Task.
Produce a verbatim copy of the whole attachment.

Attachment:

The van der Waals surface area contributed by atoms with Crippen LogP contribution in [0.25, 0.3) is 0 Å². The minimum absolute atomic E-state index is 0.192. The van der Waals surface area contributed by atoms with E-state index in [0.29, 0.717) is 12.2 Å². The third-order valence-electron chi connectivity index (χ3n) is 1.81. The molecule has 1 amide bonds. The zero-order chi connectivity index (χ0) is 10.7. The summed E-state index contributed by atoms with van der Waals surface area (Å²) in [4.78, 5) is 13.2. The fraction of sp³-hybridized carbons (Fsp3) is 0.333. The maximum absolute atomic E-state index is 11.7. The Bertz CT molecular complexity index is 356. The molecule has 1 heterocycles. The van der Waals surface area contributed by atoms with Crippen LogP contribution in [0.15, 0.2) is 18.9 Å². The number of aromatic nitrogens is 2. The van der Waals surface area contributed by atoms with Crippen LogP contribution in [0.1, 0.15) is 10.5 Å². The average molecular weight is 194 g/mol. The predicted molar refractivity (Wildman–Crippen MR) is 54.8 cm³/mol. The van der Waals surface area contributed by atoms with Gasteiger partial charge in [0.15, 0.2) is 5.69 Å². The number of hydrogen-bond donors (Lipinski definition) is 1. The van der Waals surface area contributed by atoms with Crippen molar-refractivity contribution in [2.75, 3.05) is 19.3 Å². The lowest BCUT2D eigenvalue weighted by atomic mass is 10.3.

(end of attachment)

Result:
The van der Waals surface area contributed by atoms with Crippen LogP contribution in [0.25, 0.3) is 0 Å². The minimum absolute atomic E-state index is 0.192. The van der Waals surface area contributed by atoms with E-state index in [0.29, 0.717) is 12.2 Å². The third-order valence-electron chi connectivity index (χ3n) is 1.81. The molecule has 1 amide bonds. The zero-order chi connectivity index (χ0) is 10.7. The summed E-state index contributed by atoms with van der Waals surface area (Å²) in [4.78, 5) is 13.2. The fraction of sp³-hybridized carbons (Fsp3) is 0.333. The maximum absolute atomic E-state index is 11.7. The Bertz CT molecular complexity index is 356. The molecule has 1 heterocycles. The van der Waals surface area contributed by atoms with Crippen LogP contribution in [0.15, 0.2) is 18.9 Å². The number of aromatic nitrogens is 2. The van der Waals surface area contributed by atoms with Crippen LogP contribution in [0.1, 0.15) is 10.5 Å². The average molecular weight is 194 g/mol. The predicted molar refractivity (Wildman–Crippen MR) is 54.8 cm³/mol. The van der Waals surface area contributed by atoms with Gasteiger partial charge in [0.15, 0.2) is 5.69 Å². The number of hydrogen-bond donors (Lipinski definition) is 1. The van der Waals surface area contributed by atoms with Crippen molar-refractivity contribution in [2.75, 3.05) is 19.3 Å². The lowest BCUT2D eigenvalue weighted by atomic mass is 10.3.